Robert Inklaar does not suffer from a lack of attention. The work carried out by this Professor of the Economics of Productivity and Welfare and his colleagues is having a huge global impact. The revised version of the Maddison Project Database, a treasure trove of historical statistics on economic development, led to trending graphs on the sites of the New York Times and Our World in Data. And the Penn World Table, compiled in Groningen by Inklaar et al, with its international comparisons of income and productivity, generates a steady 110,000 page views per year on the UG website.
Text: Riepko Buikema / Communication
Two databases of historical statistics may not sound particularly exciting or sexy, but they are being eagerly awaited in the world of economics, says Inklaar with obvious satisfaction. ‘We’re reaching a wide audience. Our column on Vox.eu about the new Maddison Project Database attracted 6,000 readers within a week. Not everything I write is nearly as popular’, he laughs.
‘When all is said and done, this is what it’s all about. Making a contribution. Having an impact because fellow-researchers build on your work. You see it in teaching too. Looking at our hits, we can see precisely when a new university semester begins in the USA as students go out in droves to download the data for their assignments.’
Global interest in both mountains of statistics is the living proof that the Groningen Growth and Development Centre, founded over 25 years ago by the famous economist Angus Maddison, has evolved into a high-profile research institute. ‘Maddison wanted to understand why some countries are rich while others are poor. He tried to explain this using carefully compiled figures, designed for global use. This led to numerous research projects throughout the world, which have been a source of inspiration for various Groningen professors including Marcel Timmer, Bart Los, Bart van Ark and Herman de Jong.’
Last year saw Inklaar join the ranks of the full professors, and on 6 March 2018, he gave his inaugural lecture entitled ‘Beyond growth? Productivity and welfare in the 21st century’. ‘Productivity has grown less in this century than it has for many years. We want to understand why this is and how our prospects are shaping up. In addition, it's important to look beyond these growth figures. Growth in the economy and productivity is all well and good, but it only represents one side of a country’s economic development. We need a broader perspective: for example, who are the winners and losers of automation and globalization? In this way, I'd like to look beyond growth: is there another way to view the effects of growth?’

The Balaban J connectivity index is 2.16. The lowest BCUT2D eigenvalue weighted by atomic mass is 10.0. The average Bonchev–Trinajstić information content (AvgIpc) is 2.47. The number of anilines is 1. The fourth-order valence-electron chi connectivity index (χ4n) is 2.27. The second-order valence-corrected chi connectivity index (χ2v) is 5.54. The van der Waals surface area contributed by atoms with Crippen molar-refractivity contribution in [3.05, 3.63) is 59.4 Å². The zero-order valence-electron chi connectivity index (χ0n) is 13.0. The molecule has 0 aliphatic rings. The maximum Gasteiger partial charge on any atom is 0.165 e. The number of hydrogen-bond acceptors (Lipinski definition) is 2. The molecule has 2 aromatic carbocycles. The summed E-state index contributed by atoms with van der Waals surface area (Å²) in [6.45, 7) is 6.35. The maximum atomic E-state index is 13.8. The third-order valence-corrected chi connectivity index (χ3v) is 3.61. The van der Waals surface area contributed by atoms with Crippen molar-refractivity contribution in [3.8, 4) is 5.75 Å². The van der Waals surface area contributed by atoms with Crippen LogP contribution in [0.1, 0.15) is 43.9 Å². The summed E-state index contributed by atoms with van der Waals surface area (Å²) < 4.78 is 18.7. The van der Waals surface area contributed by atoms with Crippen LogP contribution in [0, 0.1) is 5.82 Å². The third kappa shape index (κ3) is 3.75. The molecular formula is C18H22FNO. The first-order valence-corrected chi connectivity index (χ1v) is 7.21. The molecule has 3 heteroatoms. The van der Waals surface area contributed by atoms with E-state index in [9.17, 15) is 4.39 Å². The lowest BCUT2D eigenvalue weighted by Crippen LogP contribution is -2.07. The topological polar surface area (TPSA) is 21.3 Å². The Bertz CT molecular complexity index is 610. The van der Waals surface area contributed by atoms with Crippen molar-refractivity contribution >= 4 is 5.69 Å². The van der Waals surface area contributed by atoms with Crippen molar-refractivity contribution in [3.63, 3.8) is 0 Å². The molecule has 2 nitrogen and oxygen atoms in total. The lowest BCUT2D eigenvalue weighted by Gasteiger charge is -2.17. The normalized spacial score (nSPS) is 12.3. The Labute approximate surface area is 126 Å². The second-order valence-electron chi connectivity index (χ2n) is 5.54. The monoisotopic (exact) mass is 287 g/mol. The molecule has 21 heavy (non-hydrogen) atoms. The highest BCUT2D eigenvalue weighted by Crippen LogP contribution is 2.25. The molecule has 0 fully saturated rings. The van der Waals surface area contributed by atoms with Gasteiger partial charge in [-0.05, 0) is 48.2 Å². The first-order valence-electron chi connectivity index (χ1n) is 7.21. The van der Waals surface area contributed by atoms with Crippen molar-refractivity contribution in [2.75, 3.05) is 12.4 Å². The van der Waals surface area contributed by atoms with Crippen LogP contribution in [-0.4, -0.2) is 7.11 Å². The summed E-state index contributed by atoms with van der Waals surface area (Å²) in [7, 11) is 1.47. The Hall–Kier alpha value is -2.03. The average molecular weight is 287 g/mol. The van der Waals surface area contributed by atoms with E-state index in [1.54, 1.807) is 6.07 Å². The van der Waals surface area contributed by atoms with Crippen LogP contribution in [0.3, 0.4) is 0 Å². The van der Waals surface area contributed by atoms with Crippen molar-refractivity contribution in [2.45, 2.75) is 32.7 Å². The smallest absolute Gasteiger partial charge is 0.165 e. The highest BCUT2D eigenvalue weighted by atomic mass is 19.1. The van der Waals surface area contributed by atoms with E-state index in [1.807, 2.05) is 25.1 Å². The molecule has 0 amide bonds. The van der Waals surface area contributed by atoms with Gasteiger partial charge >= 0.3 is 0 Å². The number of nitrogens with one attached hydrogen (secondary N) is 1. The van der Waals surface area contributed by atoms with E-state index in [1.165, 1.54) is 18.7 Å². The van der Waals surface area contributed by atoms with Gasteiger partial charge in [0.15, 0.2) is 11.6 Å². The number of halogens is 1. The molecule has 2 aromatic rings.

Even after he has been ceremoniously installed in his chair, Inklaar’s work will continue to be inspired by three personal mainstays: curiosity, puzzles and story-telling. ‘These are the things that drive me. Explaining the solutions to puzzles is what gets me going. How can I convince my audience that this is a thing of beauty, that it will provide them with new insights? That these are things that we should all consider important? When talking about topics such as that of my inaugural lecture, on growth and productivity in the Netherlands, you notice that this resonates. But in the same way, I would like my more historical research to resonate and connect to issues that are important today.’
‘Because what can we actually do with these historical economic patterns? Take the Netherlands 200 years ago. A society where people had a lot less to spend than it does today. If you translate this to the current situation, you could compare the Netherlands of old with the Ivory Coast of today. There are plenty of countries in Africa and Asia where people are less well-off than here. Which factors are important in terms of helping these countries to develop? Which paths can we help less prosperous countries to take to help them on their way, so that everyone conditions improve for people there? The first step is to work out how the Netherlands or Germany got where they are today. You see progress through mechanization, a decreasing importance of agriculture and heightened market focus. Obviously you can’t translate the situations literally, but a long-term perspective can be of great benefit.’
Inklaar gives another example. The nature of our economy seems to be changing rapidly in response to far-reaching mechanization and automation. Are we really on the verge of a major technological revolution, complete with robots and smarter artificial intelligence? ‘There’s less need for manual labour, so certain jobs will inevitably disappear. But this isn’t the first time we’ve been through a change like this. What does it say about where we are today? What will happen if we no longer need to steer our cars or if lorry drivers become superfluous?’
‘Technology creates new opportunities, but what does this imply? Take the prawn-peelers in Zoutkamp, who have designed a peeling machine and brought the production process back to Groningen. It’s brilliant, but it’s taken years of experimenting even for such a relatively simple task. I find things like this fascinating. What does a technology need to make it practical on a wide scale? In an ideal world, can we sketch the road ahead?’
‘We hope that we can then say: these are the patterns we recognize, they compare with this or that period, and they give us an idea of the point at which a historical pattern might be broken. This might shed some light on the question of who wins and who loses, how jobs will change and how these developments will affect the growth prospects of a particular country. And this is precisely the information that national and European policy makers are so eagerly awaiting.’
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